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Proteomic Biomarkers of Preterm Birth Risk in Women with Polycystic Ovary Syndrome (PCOS): A Systematic Review and Biomarker Database Integration

  • Nicolas Galazis ,

    ngalazis@gmail.com

    Affiliation Division of Human Development, School of Clinical Sciences, University of Nottingham, Nottingham, United Kingdom

  • Nikolina Docheva,

    Affiliation Division of Human Development, School of Clinical Sciences, University of Nottingham, Nottingham, United Kingdom

  • Kypros H. Nicolaides,

    Affiliations Harris Birthright Research Centre, Kings College Hospital, London, United Kingdom, Department of Fetal Medicine, University College Hospital, London, United Kingdom

  • William Atiomo

    Affiliation Division of Human Development, School of Clinical Sciences, University of Nottingham, Nottingham, United Kingdom

Proteomic Biomarkers of Preterm Birth Risk in Women with Polycystic Ovary Syndrome (PCOS): A Systematic Review and Biomarker Database Integration

  • Nicolas Galazis, 
  • Nikolina Docheva, 
  • Kypros H. Nicolaides, 
  • William Atiomo
PLOS
x

Abstract

Background

Preterm Birth (PTB) is a major cause of neonatal mortality and morbidity. Women with Polycystic Ovary Syndrome (PCOS) are at high risk of PTB. There is a need for research studies to investigate the mechanisms linking PCOS and PTB, to facilitate screening, and develop novel preventative strategies.

Objective

To list all the proteomic biomarkers of PTB and integrate this list with the PCOS biomarker database to identify commonly expressed biomarkers of the two conditions.

Search Strategy

A systematic review of PTB biomarkers and update of PCOS biomarker database. All eligible published studies on proteomic biomarkers for PTB and PCOS identified through various databases were evaluated.

Selection Criteria

For the identification of the relevant studies, the following search terms were used: “proteomics”, “proteomic”, “preterm birth”, “preterm labour”, “proteomic biomarker” and “polycystic ovary syndrome”. This search was restricted to humans only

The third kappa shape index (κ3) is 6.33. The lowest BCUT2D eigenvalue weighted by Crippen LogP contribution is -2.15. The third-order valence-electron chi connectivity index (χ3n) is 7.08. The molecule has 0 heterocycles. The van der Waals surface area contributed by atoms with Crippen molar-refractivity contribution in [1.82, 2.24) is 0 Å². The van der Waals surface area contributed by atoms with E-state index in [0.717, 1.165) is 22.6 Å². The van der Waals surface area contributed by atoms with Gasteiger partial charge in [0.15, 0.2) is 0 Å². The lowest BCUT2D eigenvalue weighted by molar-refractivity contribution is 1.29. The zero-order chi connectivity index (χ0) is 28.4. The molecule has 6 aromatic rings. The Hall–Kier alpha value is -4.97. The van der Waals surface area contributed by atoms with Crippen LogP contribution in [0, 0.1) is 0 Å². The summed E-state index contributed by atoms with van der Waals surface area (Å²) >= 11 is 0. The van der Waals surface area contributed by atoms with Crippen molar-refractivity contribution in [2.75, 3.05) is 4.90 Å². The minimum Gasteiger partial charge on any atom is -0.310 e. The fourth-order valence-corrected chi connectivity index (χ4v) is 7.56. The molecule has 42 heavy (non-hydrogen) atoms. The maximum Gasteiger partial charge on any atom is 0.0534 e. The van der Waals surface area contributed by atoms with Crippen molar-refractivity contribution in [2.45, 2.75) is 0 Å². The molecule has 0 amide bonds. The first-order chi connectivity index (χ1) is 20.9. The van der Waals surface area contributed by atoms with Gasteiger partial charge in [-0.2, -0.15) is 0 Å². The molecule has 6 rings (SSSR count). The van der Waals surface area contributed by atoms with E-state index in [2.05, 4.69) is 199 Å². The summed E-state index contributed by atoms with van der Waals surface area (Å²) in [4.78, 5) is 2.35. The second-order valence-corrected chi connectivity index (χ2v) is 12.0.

Data Collection and Analysis

A database on proteomic biomarkers for PTB was created while an already existing PCOS biomarker database was updated. The two databases were integrated and biomarkers that were co-expressed in both women with PCOS and PTB were identified and investigated.

Results

A panel of six proteomic biomarkers was similarly differentially expressed in women with PTB and women with PCOS compared to their respective controls (normal age-matched women in the case of PCOS studies and women with term pregnancy in the case of PTB studies). These biomarkers include Pyruvate kinase M1/M2, Vimentin, Fructose bisphosphonate aldolase A, Heat shock protein beta-1, Peroxiredoxin-1 and Transferrin.

Conclusions

These proteomic biomarkers (Pyruvate kinase M1/M2, Vimentin, Fructose bisphosphonate aldolase A, Heat shock protein beta-1, Peroxiredoxin-1 and Transferrin) can be potentially used to better understand the pathophysiological mechanisms linking PCOS and PTB. This would help to identify subgroups of women with PCOS at risk of PTB and hence the potential of developing preventative strategies.

Introduction

Polycystic ovary syndrome (PCOS) is a complex disorder with reproductive and metabolic consequences including infertility, oligomenorrhoea, hirsutism, acne, hyperandrogenaemia, obesity and an increased risk of hypertension, insulin resistance and Type 2 diabetes in later life [1][3]. Women with PCOS are also at increased risk of developing obstetrics complications including pre-eclampsia, gestational diabetes and preterm birth (PTB) [4][7]. A recent systematic review showed that pregnant women with PCOS were at least 2 times more likely to give birth prematurely (i.e. before the 37th of gestation) compared to controls (4).

However, the pathophysiological mechanisms underpinning the link between PCOS and PTB are not determined yet.

Various aetiologies have been suggested including the increased incidence of multiple pregnancies and nulliparity [7]. However, when these factors were accounted for and eliminated in recent meta-analyses, pregnant women with PCOS had still increased risk of giving birth prematurely [4]. The pathophysiological mechanisms involved in PTB in women with PCOS are not completely understood but it might be possible that the associated raised estrone levels, hyperinsulinaemia and the subsequent diabetic and hypertensive predispositions may act as co-factors [4], [6].